Courtesy of Salesforce
Ebony Frelix, SVP of Philanthropy and Engagement at Salesforce, is a true Fairygodboss who’s all about strengthening communities within and outside of her own office. In addition to leading a 30-person team at Salesforce, Ebony has led partnerships with San Francisco and Oakland Unified School Districts with the goal of improving computer science education, especially for those in underrepresented communities. Her #1 career tip? Find a mentor. She says she wouldn’t be where she is today without those who’ve mentored her!
Fairygodboss of the Week: Ebony Frelix
Senior Vice President of Philanthropy and Engagement - Salesforce
San Francisco Bay Area, CA
FGB: Tell us about your career. How did you get to where you are now?
EF: I originally joined Salesforce in 2008 to work in IT and became immediately inspired by Salesforce’s philanthropic mission.
As someone who has been volunteering since an early age, I was excited when one of my first projects was to manage interns from Year Up. Year Up is an amazing organization that provides young adults in underrepresented communities with the skills, experience and support needed to excel in their education and professional endeavors. Salesforce has worked with this organization for many years and to this day working with the students is one of my favorite parts of the work I do.
When a position opened up at Salesforce.org, the philanthropic arm of Salesforce, the president at the time encouraged me to take the role and it felt like a natural fit. Now, as senior vice president of philanthropy and engagement at Salesforce.org, I lead a 30-person team globally and am responsible for all employee engagement, grantmaking and philanthropy for Salesforce. I manage programs and strategic grants focused on education and workforce development and as a result, have been responsible for administering millions of dollars in grants to improve communities around the world, as well as engaging our more than 24,000 employees in community service opportunities.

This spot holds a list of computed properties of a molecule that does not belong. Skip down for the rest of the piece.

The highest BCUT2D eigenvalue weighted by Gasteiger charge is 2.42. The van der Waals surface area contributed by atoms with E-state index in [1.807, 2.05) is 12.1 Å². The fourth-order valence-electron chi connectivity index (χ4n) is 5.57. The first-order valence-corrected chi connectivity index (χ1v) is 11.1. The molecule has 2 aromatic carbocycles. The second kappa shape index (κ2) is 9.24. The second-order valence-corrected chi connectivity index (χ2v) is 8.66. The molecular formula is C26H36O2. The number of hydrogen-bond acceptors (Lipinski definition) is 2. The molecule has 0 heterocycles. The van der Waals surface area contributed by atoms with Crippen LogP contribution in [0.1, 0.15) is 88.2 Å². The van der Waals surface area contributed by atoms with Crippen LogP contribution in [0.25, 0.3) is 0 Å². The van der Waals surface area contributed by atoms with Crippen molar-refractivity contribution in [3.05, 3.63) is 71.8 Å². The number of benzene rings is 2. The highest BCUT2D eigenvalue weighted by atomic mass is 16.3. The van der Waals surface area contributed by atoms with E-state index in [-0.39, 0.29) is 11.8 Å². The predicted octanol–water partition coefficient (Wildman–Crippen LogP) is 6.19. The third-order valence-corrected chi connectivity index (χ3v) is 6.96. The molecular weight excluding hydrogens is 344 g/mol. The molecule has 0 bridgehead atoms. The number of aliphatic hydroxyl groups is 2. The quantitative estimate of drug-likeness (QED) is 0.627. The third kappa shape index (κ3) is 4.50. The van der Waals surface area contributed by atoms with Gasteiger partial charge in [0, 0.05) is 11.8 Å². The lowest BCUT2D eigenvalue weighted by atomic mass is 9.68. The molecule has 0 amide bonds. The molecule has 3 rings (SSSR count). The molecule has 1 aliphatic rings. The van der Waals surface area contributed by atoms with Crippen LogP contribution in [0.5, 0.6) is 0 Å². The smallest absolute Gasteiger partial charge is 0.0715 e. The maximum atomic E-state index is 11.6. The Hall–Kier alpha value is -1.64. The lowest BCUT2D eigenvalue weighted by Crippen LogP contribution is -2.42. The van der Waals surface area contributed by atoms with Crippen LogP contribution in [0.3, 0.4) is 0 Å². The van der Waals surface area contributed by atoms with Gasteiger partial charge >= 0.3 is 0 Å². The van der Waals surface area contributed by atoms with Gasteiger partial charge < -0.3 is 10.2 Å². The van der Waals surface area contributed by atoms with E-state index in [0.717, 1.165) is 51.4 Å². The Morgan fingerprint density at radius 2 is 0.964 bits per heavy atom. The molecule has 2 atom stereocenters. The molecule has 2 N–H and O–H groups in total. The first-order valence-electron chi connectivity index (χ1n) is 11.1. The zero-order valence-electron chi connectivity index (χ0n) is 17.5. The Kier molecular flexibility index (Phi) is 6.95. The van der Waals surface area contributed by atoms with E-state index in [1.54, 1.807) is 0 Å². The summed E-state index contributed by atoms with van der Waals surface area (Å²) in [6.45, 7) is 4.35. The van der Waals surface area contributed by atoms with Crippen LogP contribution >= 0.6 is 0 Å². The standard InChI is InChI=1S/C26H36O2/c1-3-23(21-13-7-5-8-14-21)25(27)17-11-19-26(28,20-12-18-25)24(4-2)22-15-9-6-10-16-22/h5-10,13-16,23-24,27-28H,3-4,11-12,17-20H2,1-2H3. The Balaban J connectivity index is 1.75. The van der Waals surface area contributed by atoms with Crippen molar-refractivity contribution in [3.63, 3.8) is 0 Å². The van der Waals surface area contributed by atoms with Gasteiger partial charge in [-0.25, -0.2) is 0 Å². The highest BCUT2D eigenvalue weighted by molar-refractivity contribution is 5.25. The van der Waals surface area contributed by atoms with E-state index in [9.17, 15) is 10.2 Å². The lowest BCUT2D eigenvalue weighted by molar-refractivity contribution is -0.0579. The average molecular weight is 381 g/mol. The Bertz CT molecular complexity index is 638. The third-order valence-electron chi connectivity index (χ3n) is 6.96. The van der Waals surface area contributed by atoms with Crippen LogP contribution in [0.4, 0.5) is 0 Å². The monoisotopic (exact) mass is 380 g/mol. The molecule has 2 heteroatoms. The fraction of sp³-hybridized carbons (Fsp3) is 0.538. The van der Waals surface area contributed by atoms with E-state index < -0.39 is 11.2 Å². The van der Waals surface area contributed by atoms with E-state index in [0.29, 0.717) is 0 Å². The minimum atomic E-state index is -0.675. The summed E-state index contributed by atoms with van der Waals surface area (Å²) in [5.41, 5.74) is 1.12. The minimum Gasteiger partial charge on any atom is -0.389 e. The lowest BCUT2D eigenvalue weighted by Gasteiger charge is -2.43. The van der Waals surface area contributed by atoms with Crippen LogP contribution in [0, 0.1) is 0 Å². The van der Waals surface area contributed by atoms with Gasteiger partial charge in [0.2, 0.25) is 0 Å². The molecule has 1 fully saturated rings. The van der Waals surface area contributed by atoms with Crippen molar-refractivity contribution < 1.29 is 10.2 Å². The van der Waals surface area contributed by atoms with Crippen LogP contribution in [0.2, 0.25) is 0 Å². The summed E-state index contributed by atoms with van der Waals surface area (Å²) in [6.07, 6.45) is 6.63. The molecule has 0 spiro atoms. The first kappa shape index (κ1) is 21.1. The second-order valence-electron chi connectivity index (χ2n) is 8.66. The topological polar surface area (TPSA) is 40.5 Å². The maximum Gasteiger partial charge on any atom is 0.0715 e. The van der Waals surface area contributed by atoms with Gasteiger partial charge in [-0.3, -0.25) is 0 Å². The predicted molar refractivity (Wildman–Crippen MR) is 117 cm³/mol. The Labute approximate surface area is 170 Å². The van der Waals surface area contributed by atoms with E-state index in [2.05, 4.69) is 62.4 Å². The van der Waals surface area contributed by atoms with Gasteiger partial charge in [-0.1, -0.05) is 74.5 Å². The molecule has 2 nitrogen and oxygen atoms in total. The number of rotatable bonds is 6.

It’s amazing to have a career that is not only challenging and interesting, but also rewarding and makes a real impact on our communities.
FGB: What is an accomplishment that you are proud of?
EF: I am especially proud of the work we’ve done to improve education around the world.
Since I’ve worked for Salesforce.org, I’ve led partnerships with San Francisco and Oakland Unified School Districts with the goal of improving computer science education, especially for those in underrepresented communities. To date, Salesforce.org has donated $22.5 million to both school districts, adopted 45 schools around the world, and provided teacher training, technology and infrastructure to schools in need.
Since launching the partnership with SFUSD in 2013, the school district has become the first in the nation to require computer science curriculum for all grades, and has also seen improvements in math test scores and overall grade point averages. Salesforce employees have also volunteered 20,000 hours in the districts, giving us the opportunity to provide more students with positive role models as they continue to grow and learn.
Year Up is another initiative I’m really proud of. Not only was Salesforce a founding corporate partner of Year Up, but it’s also an organization I’m personally very passionate about. I had the privilege of managing the first class of interns to ever come on the Salesforce campus. Now, seven years later, we’ve had more than 200 interns on campus, and nearly half of those students have been placed in jobs at Salesforce.
FGB: What is a challenge that you've faced and overcome?
EF: One of the more humbling experiences I have had in my career was putting my hat in the ring for a job that I felt confident I was ready for. Initially, I was slightly shattered when the job went to someone else, but I quickly turned my focus toward growing my skillset, closing any gaps and continuing to build relationships.